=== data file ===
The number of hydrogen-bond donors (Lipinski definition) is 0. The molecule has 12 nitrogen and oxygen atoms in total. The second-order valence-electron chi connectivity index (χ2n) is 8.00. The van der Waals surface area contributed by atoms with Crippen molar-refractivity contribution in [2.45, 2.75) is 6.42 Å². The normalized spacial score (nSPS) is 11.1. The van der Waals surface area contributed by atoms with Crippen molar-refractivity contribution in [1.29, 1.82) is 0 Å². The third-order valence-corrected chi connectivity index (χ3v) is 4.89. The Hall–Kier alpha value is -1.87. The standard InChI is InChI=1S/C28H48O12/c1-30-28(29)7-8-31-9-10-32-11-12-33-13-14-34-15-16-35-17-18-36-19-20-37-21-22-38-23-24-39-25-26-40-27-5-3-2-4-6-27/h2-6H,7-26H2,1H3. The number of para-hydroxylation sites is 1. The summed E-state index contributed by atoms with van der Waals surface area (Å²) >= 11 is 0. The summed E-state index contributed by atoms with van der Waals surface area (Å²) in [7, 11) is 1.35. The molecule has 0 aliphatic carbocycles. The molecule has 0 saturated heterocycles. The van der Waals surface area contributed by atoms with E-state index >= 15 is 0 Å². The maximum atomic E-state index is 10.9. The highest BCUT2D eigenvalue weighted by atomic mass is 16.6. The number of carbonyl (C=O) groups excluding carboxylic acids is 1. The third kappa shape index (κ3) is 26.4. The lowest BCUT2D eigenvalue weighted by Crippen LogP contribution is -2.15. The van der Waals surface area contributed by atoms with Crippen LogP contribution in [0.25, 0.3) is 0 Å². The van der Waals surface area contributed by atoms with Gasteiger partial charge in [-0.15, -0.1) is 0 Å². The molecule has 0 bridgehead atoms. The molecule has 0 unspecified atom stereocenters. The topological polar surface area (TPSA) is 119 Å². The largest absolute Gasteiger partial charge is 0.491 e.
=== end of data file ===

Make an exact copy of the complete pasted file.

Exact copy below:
The number of hydrogen-bond donors (Lipinski definition) is 0. The molecule has 12 nitrogen and oxygen atoms in total. The second-order valence-electron chi connectivity index (χ2n) is 8.00. The van der Waals surface area contributed by atoms with Crippen molar-refractivity contribution in [2.45, 2.75) is 6.42 Å². The normalized spacial score (nSPS) is 11.1. The van der Waals surface area contributed by atoms with Crippen molar-refractivity contribution in [1.29, 1.82) is 0 Å². The third-order valence-corrected chi connectivity index (χ3v) is 4.89. The Hall–Kier alpha value is -1.87. The standard InChI is InChI=1S/C28H48O12/c1-30-28(29)7-8-31-9-10-32-11-12-33-13-14-34-15-16-35-17-18-36-19-20-37-21-22-38-23-24-39-25-26-40-27-5-3-2-4-6-27/h2-6H,7-26H2,1H3. The number of para-hydroxylation sites is 1. The summed E-state index contributed by atoms with van der Waals surface area (Å²) >= 11 is 0. The summed E-state index contributed by atoms with van der Waals surface area (Å²) in [7, 11) is 1.35. The molecule has 0 aliphatic carbocycles. The molecule has 0 saturated heterocycles. The van der Waals surface area contributed by atoms with E-state index >= 15 is 0 Å². The maximum atomic E-state index is 10.9. The highest BCUT2D eigenvalue weighted by atomic mass is 16.6. The number of carbonyl (C=O) groups excluding carboxylic acids is 1. The third kappa shape index (κ3) is 26.4. The lowest BCUT2D eigenvalue weighted by Crippen LogP contribution is -2.15. The van der Waals surface area contributed by atoms with Crippen LogP contribution in [0.25, 0.3) is 0 Å². The van der Waals surface area contributed by atoms with Gasteiger partial charge in [-0.15, -0.1) is 0 Å². The molecule has 0 bridgehead atoms. The molecule has 0 unspecified atom stereocenters. The topological polar surface area (TPSA) is 119 Å². The largest absolute Gasteiger partial charge is 0.491 e.